Many sectors of walking/biking tracks, shown on the touristic map, are actually vulnerable to hazard of collapsing and falling down. In a site near Porz Arland, the strength of wave erosion has penetrated so far inland that it has formed an explosive hole. A victim of this hole was a farming caterpillar, which collapsed some years ago. This huge machine still exists in the deep hole (more than twenty metres) and is an eyewitness to the severe wave-cutting and explosive wave dynamic—I cannot imagine that it was thrown there by the local owner, even though I would not bet that such things cannot happen.
It seems to me very important to revise any touristic map of Ouessant according to the actual research results about coastal retreat. On the one hand, the maps should delineate zones of risks as well as suitable spots for swimming and for sightseeing. On the other, in complement to the map there is a very good flow-chart model concerning how to achieved a balance between man and the natural system of Ouessant. This model is designed by French specialists under the patronage of the Unesco program ‘Man and Biosphere’ (Mab). It helps to understand that environmental behavior in Ouessant may be slightly different (and more complex) than what the map shows at first glance.
The flow-chart model is effectively very acute and takes into account the fragile environment of the island. The most important point in this model is the high importance given to soil protection and vegetation conservation. But, according to me, the model is too reasonable. It considers all local people as players and makes a game-like scenario in order to share the responsibilities among the interacting local people. Thinking of the way in which responsibilities are distributed in the Egyptian environment, which depends heavily on ‘vertical’ transfers of power and execution, I admired these ‘horizontal’ responsibility distributions.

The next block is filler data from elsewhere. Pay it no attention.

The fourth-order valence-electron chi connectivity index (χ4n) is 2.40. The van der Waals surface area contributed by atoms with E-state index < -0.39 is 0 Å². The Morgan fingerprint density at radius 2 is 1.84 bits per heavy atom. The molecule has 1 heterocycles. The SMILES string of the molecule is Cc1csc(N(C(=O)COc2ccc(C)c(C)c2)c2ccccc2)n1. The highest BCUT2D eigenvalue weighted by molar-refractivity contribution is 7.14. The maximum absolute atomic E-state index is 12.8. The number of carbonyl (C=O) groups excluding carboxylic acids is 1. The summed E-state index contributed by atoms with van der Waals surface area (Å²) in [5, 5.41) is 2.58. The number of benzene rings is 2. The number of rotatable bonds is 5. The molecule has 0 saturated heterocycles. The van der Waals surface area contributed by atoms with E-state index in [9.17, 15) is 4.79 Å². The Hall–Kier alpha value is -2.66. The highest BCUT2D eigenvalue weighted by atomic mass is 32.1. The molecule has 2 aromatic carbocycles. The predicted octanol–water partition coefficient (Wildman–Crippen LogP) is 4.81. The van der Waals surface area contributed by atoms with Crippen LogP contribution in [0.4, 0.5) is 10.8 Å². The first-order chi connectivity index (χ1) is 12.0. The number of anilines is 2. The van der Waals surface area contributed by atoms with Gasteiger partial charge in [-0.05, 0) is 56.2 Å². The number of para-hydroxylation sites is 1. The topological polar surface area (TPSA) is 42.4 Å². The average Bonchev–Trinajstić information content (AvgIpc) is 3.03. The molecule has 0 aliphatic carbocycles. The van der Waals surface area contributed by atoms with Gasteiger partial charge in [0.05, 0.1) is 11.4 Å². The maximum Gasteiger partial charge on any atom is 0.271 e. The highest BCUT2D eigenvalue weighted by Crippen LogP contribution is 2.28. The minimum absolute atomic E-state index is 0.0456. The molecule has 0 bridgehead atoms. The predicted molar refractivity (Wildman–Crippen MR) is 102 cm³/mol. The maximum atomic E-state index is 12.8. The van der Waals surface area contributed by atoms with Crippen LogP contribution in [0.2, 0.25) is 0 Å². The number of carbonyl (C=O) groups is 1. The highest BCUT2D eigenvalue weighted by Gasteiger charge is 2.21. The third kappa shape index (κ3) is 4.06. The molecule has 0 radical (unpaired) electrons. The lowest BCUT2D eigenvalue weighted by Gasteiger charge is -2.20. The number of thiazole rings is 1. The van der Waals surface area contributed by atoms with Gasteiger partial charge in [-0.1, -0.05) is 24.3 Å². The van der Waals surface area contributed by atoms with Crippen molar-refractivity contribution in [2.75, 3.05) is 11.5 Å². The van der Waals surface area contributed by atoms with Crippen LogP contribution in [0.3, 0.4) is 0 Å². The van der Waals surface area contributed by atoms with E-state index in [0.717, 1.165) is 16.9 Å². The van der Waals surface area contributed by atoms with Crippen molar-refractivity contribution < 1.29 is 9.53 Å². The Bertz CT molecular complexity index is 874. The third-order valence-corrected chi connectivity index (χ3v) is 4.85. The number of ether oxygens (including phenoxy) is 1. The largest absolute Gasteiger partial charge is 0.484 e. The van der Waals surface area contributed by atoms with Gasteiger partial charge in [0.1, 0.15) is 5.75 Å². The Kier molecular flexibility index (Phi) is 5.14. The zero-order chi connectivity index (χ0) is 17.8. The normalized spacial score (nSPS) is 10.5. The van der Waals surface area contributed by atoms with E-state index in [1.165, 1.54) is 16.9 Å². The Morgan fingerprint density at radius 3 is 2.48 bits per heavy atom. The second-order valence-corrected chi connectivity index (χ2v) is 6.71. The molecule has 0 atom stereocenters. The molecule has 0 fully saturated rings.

This flow-chart model doesn’t take care of the coastline dynamic and the level of cliff-retreating that directly affect vegetation cover and soil stability, either. While this model focuses on the risks of soil destruction as a result of peat collection for cooking tourist cuisine in restaurants, it gives little attention to the direct effect of tourism activity on the long run, especially during the seasonal peaks. In that context, tourists walking/biking along the coastline are accelerating soil erosion and land collapsing. Ironically, these waking/biking tracks added to the shepherding along the coastline and to the numerous rabbit excavations on the top soil looks like the ‘triangle of misbalancing’ for this fragile environment, especially along the Northeastern sectors.
Nevertheless, as a naïve believer, I will ask my family to support my coffin with some road maps, two maps to wander easily in the Slovenian Alps and Slovakian Carpathian Moutains, and, most importantly, the new, revised map of Ouessant.
Atef Abdel-Hamid is associate professor at the Geography Department of the Faculty of Arts at Cairo University, Egypt.